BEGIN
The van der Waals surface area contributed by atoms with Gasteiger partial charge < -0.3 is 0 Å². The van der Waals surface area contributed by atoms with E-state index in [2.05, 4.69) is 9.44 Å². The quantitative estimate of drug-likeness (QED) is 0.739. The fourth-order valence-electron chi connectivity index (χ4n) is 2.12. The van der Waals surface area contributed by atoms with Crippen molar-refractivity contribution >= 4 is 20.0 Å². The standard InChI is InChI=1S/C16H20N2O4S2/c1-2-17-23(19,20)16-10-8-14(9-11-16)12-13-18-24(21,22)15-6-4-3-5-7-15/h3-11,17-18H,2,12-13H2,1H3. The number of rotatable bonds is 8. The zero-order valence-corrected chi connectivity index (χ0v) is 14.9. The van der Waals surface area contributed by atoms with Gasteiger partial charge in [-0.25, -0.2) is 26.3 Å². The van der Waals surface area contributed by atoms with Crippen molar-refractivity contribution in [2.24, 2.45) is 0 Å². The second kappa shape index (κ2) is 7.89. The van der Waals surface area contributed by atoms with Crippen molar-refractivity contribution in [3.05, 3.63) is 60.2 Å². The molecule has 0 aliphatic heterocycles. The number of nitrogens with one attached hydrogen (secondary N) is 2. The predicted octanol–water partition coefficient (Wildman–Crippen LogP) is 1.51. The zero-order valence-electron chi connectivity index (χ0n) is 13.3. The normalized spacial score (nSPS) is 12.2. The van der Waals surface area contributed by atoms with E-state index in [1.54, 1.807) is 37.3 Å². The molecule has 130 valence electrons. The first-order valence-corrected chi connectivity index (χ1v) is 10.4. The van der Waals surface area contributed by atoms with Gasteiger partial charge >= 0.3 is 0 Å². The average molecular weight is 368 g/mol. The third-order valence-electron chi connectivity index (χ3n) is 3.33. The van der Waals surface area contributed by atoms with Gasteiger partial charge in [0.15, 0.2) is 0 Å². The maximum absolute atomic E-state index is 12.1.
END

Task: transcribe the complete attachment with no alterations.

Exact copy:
The van der Waals surface area contributed by atoms with Gasteiger partial charge < -0.3 is 0 Å². The van der Waals surface area contributed by atoms with E-state index in [2.05, 4.69) is 9.44 Å². The quantitative estimate of drug-likeness (QED) is 0.739. The fourth-order valence-electron chi connectivity index (χ4n) is 2.12. The van der Waals surface area contributed by atoms with Crippen molar-refractivity contribution >= 4 is 20.0 Å². The standard InChI is InChI=1S/C16H20N2O4S2/c1-2-17-23(19,20)16-10-8-14(9-11-16)12-13-18-24(21,22)15-6-4-3-5-7-15/h3-11,17-18H,2,12-13H2,1H3. The number of rotatable bonds is 8. The zero-order valence-corrected chi connectivity index (χ0v) is 14.9. The van der Waals surface area contributed by atoms with Gasteiger partial charge in [-0.25, -0.2) is 26.3 Å². The van der Waals surface area contributed by atoms with Crippen molar-refractivity contribution in [2.24, 2.45) is 0 Å². The second kappa shape index (κ2) is 7.89. The van der Waals surface area contributed by atoms with Crippen molar-refractivity contribution in [3.05, 3.63) is 60.2 Å². The molecule has 0 aliphatic heterocycles. The number of nitrogens with one attached hydrogen (secondary N) is 2. The predicted octanol–water partition coefficient (Wildman–Crippen LogP) is 1.51. The zero-order valence-electron chi connectivity index (χ0n) is 13.3. The normalized spacial score (nSPS) is 12.2. The van der Waals surface area contributed by atoms with E-state index in [1.54, 1.807) is 37.3 Å². The molecule has 130 valence electrons. The first-order valence-corrected chi connectivity index (χ1v) is 10.4. The van der Waals surface area contributed by atoms with Gasteiger partial charge >= 0.3 is 0 Å². The average molecular weight is 368 g/mol. The third-order valence-electron chi connectivity index (χ3n) is 3.33. The van der Waals surface area contributed by atoms with Gasteiger partial charge in [0.15, 0.2) is 0 Å². The maximum absolute atomic E-state index is 12.1.